A surface layer of material 62 is disposed about the structural layer of material 40 of each of the bracket attachments 28 for providing a smooth outer surface. Specifically, the material must provide a class A surface. The surface layer 62 may be polyamide (PA)/polystyrene (PS)/PPE composite, or a PA/PPE composite but may be other known materials which provide a class A surface. For example, the surface layer can be the product sold under the trademark Xyron AT610. Preferably, the thickness of the surface layer 62 is constant and is about 2.5 mm to provide a smooth outer surface.

A final layer of material 64 is disposed about the surface layer of material 62 and about the rail 22 for providing color to the assembly 20. The final layer of material 64 is any color or type of paint and has a uniform thickness.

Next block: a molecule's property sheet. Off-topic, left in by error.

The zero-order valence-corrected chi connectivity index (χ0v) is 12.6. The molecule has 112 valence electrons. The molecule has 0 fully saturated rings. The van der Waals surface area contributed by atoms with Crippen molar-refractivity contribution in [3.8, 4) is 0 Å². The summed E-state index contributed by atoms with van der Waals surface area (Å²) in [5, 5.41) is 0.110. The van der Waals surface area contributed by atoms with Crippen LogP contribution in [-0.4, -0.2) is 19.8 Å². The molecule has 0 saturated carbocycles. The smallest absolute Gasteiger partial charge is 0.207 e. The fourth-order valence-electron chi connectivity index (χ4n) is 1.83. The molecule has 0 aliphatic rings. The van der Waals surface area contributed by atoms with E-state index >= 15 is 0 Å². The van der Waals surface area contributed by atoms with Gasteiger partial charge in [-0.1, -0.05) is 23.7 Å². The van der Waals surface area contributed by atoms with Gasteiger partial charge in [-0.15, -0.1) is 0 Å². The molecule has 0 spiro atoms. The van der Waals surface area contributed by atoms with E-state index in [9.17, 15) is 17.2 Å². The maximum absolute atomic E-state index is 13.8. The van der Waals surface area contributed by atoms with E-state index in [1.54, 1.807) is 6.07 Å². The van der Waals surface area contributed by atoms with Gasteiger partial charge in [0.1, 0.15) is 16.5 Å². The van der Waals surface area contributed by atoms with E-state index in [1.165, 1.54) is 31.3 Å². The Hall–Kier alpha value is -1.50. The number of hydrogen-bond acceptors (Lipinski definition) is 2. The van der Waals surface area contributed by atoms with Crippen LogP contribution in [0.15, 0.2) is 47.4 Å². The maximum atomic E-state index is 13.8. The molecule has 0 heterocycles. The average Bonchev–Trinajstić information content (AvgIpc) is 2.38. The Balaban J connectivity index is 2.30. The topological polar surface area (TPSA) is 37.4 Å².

Obviously, many modifications and variations of the present invention are possible in light of the above teachings and may be practiced otherwise than as specifically described while within the scope of the appended claims. That which is prior art in the claims precedes the novelty set forth in the “characterized by” clause. The novelty is meant to be particularly and distinctly recited in the “characterized by” clause whereas the antecedent recitations merely set forth the old and well-known combination in which the invention resides. These antecedent recitations should be interpreted to cover any combination in which the inventive novelty exercises its utility. The use of the word “said” in the apparatus claims refers to an antecedent that is a positive recitation meant to be included in the coverage of the claims whereas the word “the” precedes a word not meant to be included in the coverage of the claims. In addition, the reference numerals in the claims are merely for convenience and are not to be read in any way as limiting.